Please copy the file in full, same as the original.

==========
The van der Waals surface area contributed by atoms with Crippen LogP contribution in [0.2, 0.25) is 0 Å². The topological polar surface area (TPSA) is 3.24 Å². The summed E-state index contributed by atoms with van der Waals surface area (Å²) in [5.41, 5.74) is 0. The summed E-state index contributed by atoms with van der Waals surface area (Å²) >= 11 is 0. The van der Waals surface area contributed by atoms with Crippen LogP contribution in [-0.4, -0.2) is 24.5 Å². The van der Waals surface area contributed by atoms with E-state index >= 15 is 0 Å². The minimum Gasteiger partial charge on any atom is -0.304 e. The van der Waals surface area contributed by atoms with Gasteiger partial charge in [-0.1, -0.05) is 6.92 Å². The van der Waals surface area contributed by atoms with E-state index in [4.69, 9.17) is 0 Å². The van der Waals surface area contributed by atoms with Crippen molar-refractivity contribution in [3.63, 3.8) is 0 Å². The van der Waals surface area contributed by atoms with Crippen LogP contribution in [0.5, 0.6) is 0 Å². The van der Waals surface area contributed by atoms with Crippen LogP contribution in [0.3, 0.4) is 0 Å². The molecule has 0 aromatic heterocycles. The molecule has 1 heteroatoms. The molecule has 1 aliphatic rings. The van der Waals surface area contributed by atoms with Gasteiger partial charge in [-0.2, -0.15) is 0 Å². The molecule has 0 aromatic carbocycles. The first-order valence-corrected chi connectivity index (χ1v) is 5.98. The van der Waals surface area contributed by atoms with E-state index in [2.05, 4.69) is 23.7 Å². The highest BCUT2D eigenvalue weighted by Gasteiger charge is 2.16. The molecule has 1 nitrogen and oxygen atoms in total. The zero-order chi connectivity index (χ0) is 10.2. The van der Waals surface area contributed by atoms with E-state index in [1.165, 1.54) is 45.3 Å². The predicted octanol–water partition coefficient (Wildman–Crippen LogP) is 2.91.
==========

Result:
The van der Waals surface area contributed by atoms with Crippen LogP contribution in [0.2, 0.25) is 0 Å². The topological polar surface area (TPSA) is 3.24 Å². The summed E-state index contributed by atoms with van der Waals surface area (Å²) in [5.41, 5.74) is 0. The summed E-state index contributed by atoms with van der Waals surface area (Å²) >= 11 is 0. The van der Waals surface area contributed by atoms with Crippen LogP contribution in [-0.4, -0.2) is 24.5 Å². The van der Waals surface area contributed by atoms with E-state index >= 15 is 0 Å². The minimum Gasteiger partial charge on any atom is -0.304 e. The van der Waals surface area contributed by atoms with Gasteiger partial charge in [-0.1, -0.05) is 6.92 Å². The van der Waals surface area contributed by atoms with E-state index in [4.69, 9.17) is 0 Å². The van der Waals surface area contributed by atoms with Crippen molar-refractivity contribution in [3.63, 3.8) is 0 Å². The van der Waals surface area contributed by atoms with Crippen LogP contribution in [0.5, 0.6) is 0 Å². The van der Waals surface area contributed by atoms with Crippen LogP contribution in [0.3, 0.4) is 0 Å². The molecule has 0 aromatic heterocycles. The molecule has 1 heteroatoms. The molecule has 1 aliphatic rings. The van der Waals surface area contributed by atoms with Gasteiger partial charge in [-0.2, -0.15) is 0 Å². The molecule has 0 aromatic carbocycles. The first-order valence-corrected chi connectivity index (χ1v) is 5.98. The van der Waals surface area contributed by atoms with E-state index in [2.05, 4.69) is 23.7 Å². The highest BCUT2D eigenvalue weighted by Gasteiger charge is 2.16. The molecule has 1 nitrogen and oxygen atoms in total. The zero-order chi connectivity index (χ0) is 10.2. The van der Waals surface area contributed by atoms with E-state index in [1.165, 1.54) is 45.3 Å². The predicted octanol–water partition coefficient (Wildman–Crippen LogP) is 2.91.